Some people eat, sleep and chew gum, I do genealogy and write...

Monday, April 16, 2018

Latin Legal Terms for Genealogists -- Part Twelve

Plato, Republic, translated into the Latin language by the Humanist Antonio Cassarino. Rome, Biblioteca Apostolica Vaticana, Vat. lat. 3346, fol. 153v.
This is pretty much a never-ending series. But I only post to it when I think about Latin, which only happens when I am looking at old documents. But since that is what I am doing right now all day long every day, I am back to Latin.

Here we go with the Latin words and phrases. You might want to remember the rules of this series which are that I am only selecting terms that I have actually heard used at some time in my 39-year career or phrases that have passed into English and no longer sound like Latin.

nudum pactum - literally "naked promise"
We spent an entire year in a Contracts course in law school and I can say that I still did not understand contracts until I had been practicing law for a number of years. Technically this term refers to an unenforceable promise due to lack of consideration. The phrase "lack of consideration" is the one that takes a long time to understand. Obviously, having made these statements, I will not try to summarize years of contract law in one or two paragraphs. The key here is the idea that the contract is unenforceable because one of the parties didn't get anything out of the deal. Sort of.

nota bene - literally "consider or note well"
Do people really think that using these phrases impresses anyone? Anyway, people (attorneys) use this phrase occasionally when they are concerned that their most important argument will be ignored. But when the judge sees this used, he or she will automatically assume that what the attorney is trying to say is that the argument has no support.

non obstante verdicto - literally "notwithstanding the verdict"
This phrase has been shortened to nonobstante (pronounced non-ob-stan-tay) and it has nearly passed into English. It means that the judge is about to overrule the jury's decision or verdict in the case. As a side note, civil juries now make decisions not verdicts and the term verdict is more commonly used only in criminal cases.

non faciat malum, ut inde veniat bonum - literally "not to do evil that good may come"
This is another phrase that has been shortened. The short form is "non faciat malum." This phrase is actully used in the context of arguments that some reprehensible act really promotes a good result. The phrase essentially means that the good does not justify the bad act. The argument does work on occasion.

non est factum - literally "It is not [my] deed" 
This is used in a defense when a party is claiming that his or her signature to a contract or document is not valid because he or she did not know what they were signing. This argument also works if there are substantiating and supporting facts that would make the execution of the contract subject to some factual dispute. 

non compos mentis - literally "not in possession of [one's] mind"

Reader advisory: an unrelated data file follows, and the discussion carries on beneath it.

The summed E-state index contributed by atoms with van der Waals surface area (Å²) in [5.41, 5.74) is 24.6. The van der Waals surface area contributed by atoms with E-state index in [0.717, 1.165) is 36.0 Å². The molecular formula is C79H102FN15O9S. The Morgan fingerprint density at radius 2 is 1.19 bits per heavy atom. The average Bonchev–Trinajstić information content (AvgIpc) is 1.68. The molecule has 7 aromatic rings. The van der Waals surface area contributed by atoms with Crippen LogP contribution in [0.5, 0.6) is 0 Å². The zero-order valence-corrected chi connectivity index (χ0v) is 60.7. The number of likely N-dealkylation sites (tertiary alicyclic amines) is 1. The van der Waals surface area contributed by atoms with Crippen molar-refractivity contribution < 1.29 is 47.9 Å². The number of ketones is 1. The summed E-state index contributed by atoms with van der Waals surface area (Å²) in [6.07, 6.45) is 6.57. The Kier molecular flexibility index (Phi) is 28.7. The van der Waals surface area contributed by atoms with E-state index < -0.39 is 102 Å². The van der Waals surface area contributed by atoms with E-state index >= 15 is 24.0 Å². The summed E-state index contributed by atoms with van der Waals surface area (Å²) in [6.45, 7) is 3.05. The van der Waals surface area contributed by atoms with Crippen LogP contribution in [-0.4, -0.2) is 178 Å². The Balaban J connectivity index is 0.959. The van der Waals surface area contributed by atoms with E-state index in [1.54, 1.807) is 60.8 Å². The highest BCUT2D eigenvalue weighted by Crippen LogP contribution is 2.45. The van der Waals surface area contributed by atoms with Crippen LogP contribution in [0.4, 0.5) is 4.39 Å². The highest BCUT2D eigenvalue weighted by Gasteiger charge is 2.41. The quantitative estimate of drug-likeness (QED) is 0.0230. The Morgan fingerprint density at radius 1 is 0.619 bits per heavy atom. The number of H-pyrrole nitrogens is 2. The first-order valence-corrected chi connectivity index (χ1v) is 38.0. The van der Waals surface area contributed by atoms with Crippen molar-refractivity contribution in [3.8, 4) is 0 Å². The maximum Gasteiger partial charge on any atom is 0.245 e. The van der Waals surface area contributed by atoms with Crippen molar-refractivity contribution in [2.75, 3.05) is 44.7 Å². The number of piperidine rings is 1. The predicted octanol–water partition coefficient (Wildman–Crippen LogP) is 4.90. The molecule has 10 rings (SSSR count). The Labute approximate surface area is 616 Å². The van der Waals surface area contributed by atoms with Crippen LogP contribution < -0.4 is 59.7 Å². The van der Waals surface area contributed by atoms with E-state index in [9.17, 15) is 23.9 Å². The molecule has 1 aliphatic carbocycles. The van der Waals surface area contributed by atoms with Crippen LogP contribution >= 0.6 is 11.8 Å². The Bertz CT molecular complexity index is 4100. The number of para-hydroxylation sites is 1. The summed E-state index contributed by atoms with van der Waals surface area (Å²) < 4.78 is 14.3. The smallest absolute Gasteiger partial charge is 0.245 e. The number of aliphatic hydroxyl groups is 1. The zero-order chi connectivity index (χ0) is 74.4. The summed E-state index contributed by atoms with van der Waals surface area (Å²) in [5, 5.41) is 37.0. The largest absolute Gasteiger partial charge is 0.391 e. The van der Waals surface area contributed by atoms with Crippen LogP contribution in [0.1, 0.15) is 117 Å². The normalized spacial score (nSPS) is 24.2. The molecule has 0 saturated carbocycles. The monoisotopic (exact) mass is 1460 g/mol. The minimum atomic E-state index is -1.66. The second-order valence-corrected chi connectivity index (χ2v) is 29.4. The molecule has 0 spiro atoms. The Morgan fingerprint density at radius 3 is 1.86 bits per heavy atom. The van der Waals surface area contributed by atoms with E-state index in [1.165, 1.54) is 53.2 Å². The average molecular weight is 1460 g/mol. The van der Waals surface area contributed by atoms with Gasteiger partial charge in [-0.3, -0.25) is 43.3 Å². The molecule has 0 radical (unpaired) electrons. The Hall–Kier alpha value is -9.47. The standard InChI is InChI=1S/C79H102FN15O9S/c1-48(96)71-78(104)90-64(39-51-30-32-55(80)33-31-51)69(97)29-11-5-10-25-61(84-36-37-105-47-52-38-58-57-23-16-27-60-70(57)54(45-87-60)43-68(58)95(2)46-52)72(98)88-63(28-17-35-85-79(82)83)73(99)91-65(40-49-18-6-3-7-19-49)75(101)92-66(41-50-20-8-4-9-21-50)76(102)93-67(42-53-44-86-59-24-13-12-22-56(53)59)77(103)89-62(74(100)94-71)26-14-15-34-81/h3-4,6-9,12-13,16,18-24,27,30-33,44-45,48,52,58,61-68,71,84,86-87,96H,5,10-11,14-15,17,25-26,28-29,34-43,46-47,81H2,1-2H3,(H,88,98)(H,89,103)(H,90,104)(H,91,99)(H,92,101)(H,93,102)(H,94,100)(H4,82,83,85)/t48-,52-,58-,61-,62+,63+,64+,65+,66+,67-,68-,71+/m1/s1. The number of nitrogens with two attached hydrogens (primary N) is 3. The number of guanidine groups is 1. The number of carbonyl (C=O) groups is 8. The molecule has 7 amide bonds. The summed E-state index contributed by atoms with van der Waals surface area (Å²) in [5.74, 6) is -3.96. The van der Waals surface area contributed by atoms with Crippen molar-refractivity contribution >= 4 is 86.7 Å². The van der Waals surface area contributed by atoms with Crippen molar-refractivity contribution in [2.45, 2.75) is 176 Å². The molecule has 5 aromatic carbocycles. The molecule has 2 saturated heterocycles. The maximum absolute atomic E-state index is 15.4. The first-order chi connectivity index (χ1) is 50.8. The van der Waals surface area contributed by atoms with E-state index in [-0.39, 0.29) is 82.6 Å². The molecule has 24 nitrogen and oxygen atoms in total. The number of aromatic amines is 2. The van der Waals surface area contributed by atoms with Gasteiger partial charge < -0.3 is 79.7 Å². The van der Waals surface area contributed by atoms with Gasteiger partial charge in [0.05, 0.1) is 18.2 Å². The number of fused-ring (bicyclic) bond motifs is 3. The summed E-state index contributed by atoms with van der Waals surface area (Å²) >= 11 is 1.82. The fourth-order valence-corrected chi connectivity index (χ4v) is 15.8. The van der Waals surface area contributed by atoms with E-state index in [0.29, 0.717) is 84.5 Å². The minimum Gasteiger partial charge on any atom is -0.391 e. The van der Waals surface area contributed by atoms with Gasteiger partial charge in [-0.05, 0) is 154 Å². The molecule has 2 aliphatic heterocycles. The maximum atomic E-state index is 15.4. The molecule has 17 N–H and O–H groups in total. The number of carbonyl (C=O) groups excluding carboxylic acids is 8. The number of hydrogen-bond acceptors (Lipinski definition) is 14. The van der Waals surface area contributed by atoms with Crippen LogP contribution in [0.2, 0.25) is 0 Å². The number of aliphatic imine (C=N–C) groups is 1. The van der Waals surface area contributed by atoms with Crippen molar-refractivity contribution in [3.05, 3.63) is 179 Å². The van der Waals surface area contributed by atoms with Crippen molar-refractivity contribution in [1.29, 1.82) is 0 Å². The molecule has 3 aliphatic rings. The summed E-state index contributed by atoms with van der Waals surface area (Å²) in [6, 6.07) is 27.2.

Yes, people do say these things and write them in legal briefs. It is more polite than saying that your client is crazy. 

nolo contendere - literally "I do not wish to dispute" 
This is another phrase that has been shortened to "nolo" and has long since passed into English as in a "nolo plea." You also hear questions such as "Is your client going to plead nolo?" It means that the person will not dispute the claim or charge against him or her. 

nolle prosequi - literally "not to prosecute"
This phrase gets confused with "nolo." But this is the state or government representative informing the court that the case will not proceed to prosecution. 

nisi prius - literally "unless first"
This is actually the phrase and it is not same as "nisi" variously pronounced as "nicey" or "neesy." It also does not have anything to do with the Toyota car of the same name. But it might be considered a compliment if said to the driver of such a car. This phrase refers to the court that has original jurisdiction in a matter. The word "jurisdiction" here is something many attorneys never understand during their entire careers. 

OK, so here is the short version of what this phrase means when used without the "prius" from the Legal Dictionary:
NISI. This word is frequently used in legal proceedings to denote that something has been done, which is to be valid unless something else shall be done within a certain time to defeat it. For example, an order may be made that if on the day appointed to show cause, none be shown, an injunction will be dissolved of course, on motion, and production of an affidavitof service of the order. This is called an order nisi. Ch. Pr. 547. Under the compulsory arbitration law of Pennsylvania, on the filing of the award, judgment nisi is to be entered: which judgment is to be as valid as if it had been rendered on the verdict of a jury, unless an appeal be entered within the time required by the law.
Is that clear? This is why attorneys can charge money for what they do. 

nemo plus iuris ad alium transferre potest quam ipse habet - literally "no one can transfer a greater right than he himself has."
Are you going to guess that this phrase also has a short form? Yes, it does. The short form is "ad alium." The phrase is sometimes used to refer to the fact that a purchaser of stolen goods cannot obtain ownership as against the rightful owner. By the way, the phrase has nothing to do with the captain of the Nautilus. This is why some police departments have piles of bikes.

I still have a huge number of these wonderful sayings to look at. See you sometime.

Here are the previous posts in this series.

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